CARIBOU, Maine — A partnership between Caribou’s school district and Aroostook County Action Program will soon bring after-school care to an area that desperately needs more child care options.
Later this fall, ACAP will launch its first after-school program located in and targeting a specific school district. Caribou Community School will provide the space for ACAP’s program, which will focus on Caribou students from 5 to 12 years old.
Caribou area families are in dire need of child care services. The region’s largest center — Miss Jordyn’s Child Development Center — closed in August after financial debt and operational costs far exceeded revenue from parents’ tuition. Jordyn Rossignol’s center served 100 children and its abrupt closure left many parents fearful they would have to quit their jobs if they could not find alternative child care.
“Finding care after school has been a concern in our community for a while, including among our teachers,” said Jane McCall, RSU 39 interim superintendent. “Once we heard about Jordyn’s closure, the demand seemed to grow.”
In ACAP’s latest community needs assessment, published in 2021, 60 percent of responders said parents need more flexible and affordable child care options. With most independent centers full and with long wait lists, ACAP sought ways to expand their services beyond pre-K and Head Start programs.
ACAP used to operate its own after-school program but ended it 10 years ago when they saw a greater demand for early childhood services. Now the need for after-school care has grown, said Megan Barnes, ACAP director of programs.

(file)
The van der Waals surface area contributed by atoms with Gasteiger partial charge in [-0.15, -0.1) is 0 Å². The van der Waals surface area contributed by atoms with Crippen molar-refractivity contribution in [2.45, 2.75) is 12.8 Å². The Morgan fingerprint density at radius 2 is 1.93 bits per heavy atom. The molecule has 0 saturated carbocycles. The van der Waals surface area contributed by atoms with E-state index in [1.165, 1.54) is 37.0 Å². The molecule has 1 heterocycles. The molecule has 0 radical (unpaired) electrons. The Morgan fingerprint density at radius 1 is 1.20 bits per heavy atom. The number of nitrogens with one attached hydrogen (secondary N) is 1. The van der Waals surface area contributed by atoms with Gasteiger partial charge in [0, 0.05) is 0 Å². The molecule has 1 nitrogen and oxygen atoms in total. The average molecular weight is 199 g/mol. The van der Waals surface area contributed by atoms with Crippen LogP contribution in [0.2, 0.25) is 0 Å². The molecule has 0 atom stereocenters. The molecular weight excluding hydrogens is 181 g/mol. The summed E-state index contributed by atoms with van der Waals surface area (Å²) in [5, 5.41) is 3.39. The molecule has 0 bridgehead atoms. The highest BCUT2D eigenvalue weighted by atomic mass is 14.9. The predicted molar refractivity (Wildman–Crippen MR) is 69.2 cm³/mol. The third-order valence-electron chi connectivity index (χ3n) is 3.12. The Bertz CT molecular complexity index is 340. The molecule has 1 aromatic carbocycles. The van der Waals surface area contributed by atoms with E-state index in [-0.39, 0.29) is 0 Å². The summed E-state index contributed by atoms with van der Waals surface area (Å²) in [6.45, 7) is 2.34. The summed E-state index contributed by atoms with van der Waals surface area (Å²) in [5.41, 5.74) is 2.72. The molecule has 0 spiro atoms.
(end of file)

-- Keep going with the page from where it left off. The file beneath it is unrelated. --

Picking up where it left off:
Most children from ages 5 to 12 only need care for several hours after school and before parents leave work. But any child that a provider enrolls is considered full time, even if they only stay a few hours.
That means providers often focus more on children under age 5, leaving fewer options for children after school, McCall said.
“We’re hoping that this program will provide some relief to other day care providers,” McCall said.
ACAP plans to hire at least five of its current employees for the new program and aims to serve from 30 to 39 students. ACAP is licensed to serve at least 40 children in after-school programs and hopes to start it in late October or early November.
The program will be held daily from 2:30 to 5:30 p.m. at Caribou Community School. ACAP will also provide all-day care at the school during breaks and summer vacation. Parents will need to pay to enroll their children, but admissions there will not be based on income, Barnes said.
ACAP plans to make education a key component of the program. Children may do homework, take part in lessons or learn in more fun, creative ways, like through educational games or outdoor experiences, Barnes said.
“We’re in a wonderful location. Caribou’s recreation center is right across the street and Caribou Community School has its outdoor classroom, two playgrounds and learning centers,” Barnes said.
Caribou Community School and ACAP plan to continue their partnership for as long as the program remains in demand. If it’s successful, the program could be an inspiration for other districts, McCall said.
“[This one program] won’t solve the [day care] problem, but maybe it could help,” McCall said.